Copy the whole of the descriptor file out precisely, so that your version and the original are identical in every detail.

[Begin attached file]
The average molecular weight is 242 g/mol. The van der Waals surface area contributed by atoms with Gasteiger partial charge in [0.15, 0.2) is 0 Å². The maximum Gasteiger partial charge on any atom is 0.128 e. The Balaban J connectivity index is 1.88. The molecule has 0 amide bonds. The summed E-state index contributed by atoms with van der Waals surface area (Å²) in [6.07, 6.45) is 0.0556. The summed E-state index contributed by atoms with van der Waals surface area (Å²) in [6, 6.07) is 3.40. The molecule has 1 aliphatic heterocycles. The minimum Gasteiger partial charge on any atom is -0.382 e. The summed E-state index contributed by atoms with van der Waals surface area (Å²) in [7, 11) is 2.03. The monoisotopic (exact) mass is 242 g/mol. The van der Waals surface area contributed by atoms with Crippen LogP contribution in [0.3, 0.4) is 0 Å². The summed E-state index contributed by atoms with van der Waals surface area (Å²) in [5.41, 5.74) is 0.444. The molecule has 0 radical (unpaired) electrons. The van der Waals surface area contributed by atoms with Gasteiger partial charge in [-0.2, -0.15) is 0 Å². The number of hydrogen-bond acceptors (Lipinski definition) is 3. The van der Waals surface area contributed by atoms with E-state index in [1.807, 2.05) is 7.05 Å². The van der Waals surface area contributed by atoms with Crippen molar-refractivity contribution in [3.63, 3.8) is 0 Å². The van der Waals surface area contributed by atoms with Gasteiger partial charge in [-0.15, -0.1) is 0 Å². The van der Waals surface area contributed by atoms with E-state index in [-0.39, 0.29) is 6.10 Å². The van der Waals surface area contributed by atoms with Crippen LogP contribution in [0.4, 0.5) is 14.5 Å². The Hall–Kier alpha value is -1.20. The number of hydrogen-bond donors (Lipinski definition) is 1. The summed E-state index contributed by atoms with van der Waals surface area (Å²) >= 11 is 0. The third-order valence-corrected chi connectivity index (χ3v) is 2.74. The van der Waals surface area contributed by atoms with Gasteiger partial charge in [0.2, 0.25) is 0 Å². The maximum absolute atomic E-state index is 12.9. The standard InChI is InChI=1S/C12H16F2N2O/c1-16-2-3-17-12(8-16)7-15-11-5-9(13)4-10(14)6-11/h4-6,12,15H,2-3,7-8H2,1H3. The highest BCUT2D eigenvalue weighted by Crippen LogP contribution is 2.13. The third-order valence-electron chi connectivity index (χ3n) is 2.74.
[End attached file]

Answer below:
The average molecular weight is 242 g/mol. The van der Waals surface area contributed by atoms with Gasteiger partial charge in [0.15, 0.2) is 0 Å². The maximum Gasteiger partial charge on any atom is 0.128 e. The Balaban J connectivity index is 1.88. The molecule has 0 amide bonds. The summed E-state index contributed by atoms with van der Waals surface area (Å²) in [6.07, 6.45) is 0.0556. The summed E-state index contributed by atoms with van der Waals surface area (Å²) in [6, 6.07) is 3.40. The molecule has 1 aliphatic heterocycles. The minimum Gasteiger partial charge on any atom is -0.382 e. The summed E-state index contributed by atoms with van der Waals surface area (Å²) in [7, 11) is 2.03. The monoisotopic (exact) mass is 242 g/mol. The van der Waals surface area contributed by atoms with Crippen LogP contribution in [0.3, 0.4) is 0 Å². The summed E-state index contributed by atoms with van der Waals surface area (Å²) in [5.41, 5.74) is 0.444. The molecule has 0 radical (unpaired) electrons. The van der Waals surface area contributed by atoms with Gasteiger partial charge in [-0.2, -0.15) is 0 Å². The number of hydrogen-bond acceptors (Lipinski definition) is 3. The van der Waals surface area contributed by atoms with E-state index in [1.807, 2.05) is 7.05 Å². The van der Waals surface area contributed by atoms with Crippen molar-refractivity contribution in [3.63, 3.8) is 0 Å². The van der Waals surface area contributed by atoms with Gasteiger partial charge in [-0.15, -0.1) is 0 Å². The van der Waals surface area contributed by atoms with E-state index in [-0.39, 0.29) is 6.10 Å². The van der Waals surface area contributed by atoms with Crippen LogP contribution in [0.4, 0.5) is 14.5 Å². The Hall–Kier alpha value is -1.20. The number of hydrogen-bond donors (Lipinski definition) is 1. The summed E-state index contributed by atoms with van der Waals surface area (Å²) >= 11 is 0. The third-order valence-corrected chi connectivity index (χ3v) is 2.74. The van der Waals surface area contributed by atoms with Gasteiger partial charge in [0.2, 0.25) is 0 Å². The maximum absolute atomic E-state index is 12.9. The standard InChI is InChI=1S/C12H16F2N2O/c1-16-2-3-17-12(8-16)7-15-11-5-9(13)4-10(14)6-11/h4-6,12,15H,2-3,7-8H2,1H3. The highest BCUT2D eigenvalue weighted by Crippen LogP contribution is 2.13. The third-order valence-electron chi connectivity index (χ3n) is 2.74.